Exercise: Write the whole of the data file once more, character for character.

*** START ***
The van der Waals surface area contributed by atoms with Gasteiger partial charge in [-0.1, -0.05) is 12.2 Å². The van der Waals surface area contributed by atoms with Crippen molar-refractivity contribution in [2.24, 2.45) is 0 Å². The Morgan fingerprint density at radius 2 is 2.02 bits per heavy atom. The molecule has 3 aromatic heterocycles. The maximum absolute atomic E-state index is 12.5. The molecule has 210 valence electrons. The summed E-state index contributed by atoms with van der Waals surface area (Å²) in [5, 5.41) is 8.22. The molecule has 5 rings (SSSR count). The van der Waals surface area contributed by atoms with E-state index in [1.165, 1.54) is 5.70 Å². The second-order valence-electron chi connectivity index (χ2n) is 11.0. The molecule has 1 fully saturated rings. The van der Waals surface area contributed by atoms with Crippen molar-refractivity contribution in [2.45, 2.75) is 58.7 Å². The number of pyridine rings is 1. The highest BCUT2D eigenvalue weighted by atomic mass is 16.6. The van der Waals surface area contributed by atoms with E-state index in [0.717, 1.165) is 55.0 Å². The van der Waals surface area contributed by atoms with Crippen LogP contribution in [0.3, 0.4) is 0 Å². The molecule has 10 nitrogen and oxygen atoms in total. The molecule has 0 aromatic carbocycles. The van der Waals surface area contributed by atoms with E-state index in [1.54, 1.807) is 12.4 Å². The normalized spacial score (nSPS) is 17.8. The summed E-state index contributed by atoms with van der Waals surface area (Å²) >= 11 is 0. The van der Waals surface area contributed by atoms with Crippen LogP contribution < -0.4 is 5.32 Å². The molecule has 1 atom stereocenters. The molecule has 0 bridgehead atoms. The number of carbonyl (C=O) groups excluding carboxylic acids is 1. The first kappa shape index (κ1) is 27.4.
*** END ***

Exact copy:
The van der Waals surface area contributed by atoms with Gasteiger partial charge in [-0.1, -0.05) is 12.2 Å². The van der Waals surface area contributed by atoms with Crippen molar-refractivity contribution in [2.24, 2.45) is 0 Å². The Morgan fingerprint density at radius 2 is 2.02 bits per heavy atom. The molecule has 3 aromatic heterocycles. The maximum absolute atomic E-state index is 12.5. The molecule has 210 valence electrons. The summed E-state index contributed by atoms with van der Waals surface area (Å²) in [5, 5.41) is 8.22. The molecule has 5 rings (SSSR count). The van der Waals surface area contributed by atoms with E-state index in [1.165, 1.54) is 5.70 Å². The second-order valence-electron chi connectivity index (χ2n) is 11.0. The molecule has 1 fully saturated rings. The van der Waals surface area contributed by atoms with Crippen molar-refractivity contribution in [2.45, 2.75) is 58.7 Å². The number of pyridine rings is 1. The highest BCUT2D eigenvalue weighted by atomic mass is 16.6. The van der Waals surface area contributed by atoms with E-state index in [0.717, 1.165) is 55.0 Å². The van der Waals surface area contributed by atoms with Crippen LogP contribution in [0.3, 0.4) is 0 Å². The molecule has 10 nitrogen and oxygen atoms in total. The molecule has 0 aromatic carbocycles. The van der Waals surface area contributed by atoms with E-state index in [1.54, 1.807) is 12.4 Å². The normalized spacial score (nSPS) is 17.8. The summed E-state index contributed by atoms with van der Waals surface area (Å²) >= 11 is 0. The van der Waals surface area contributed by atoms with Crippen LogP contribution < -0.4 is 5.32 Å². The molecule has 1 atom stereocenters. The molecule has 0 bridgehead atoms. The number of carbonyl (C=O) groups excluding carboxylic acids is 1. The first kappa shape index (κ1) is 27.4.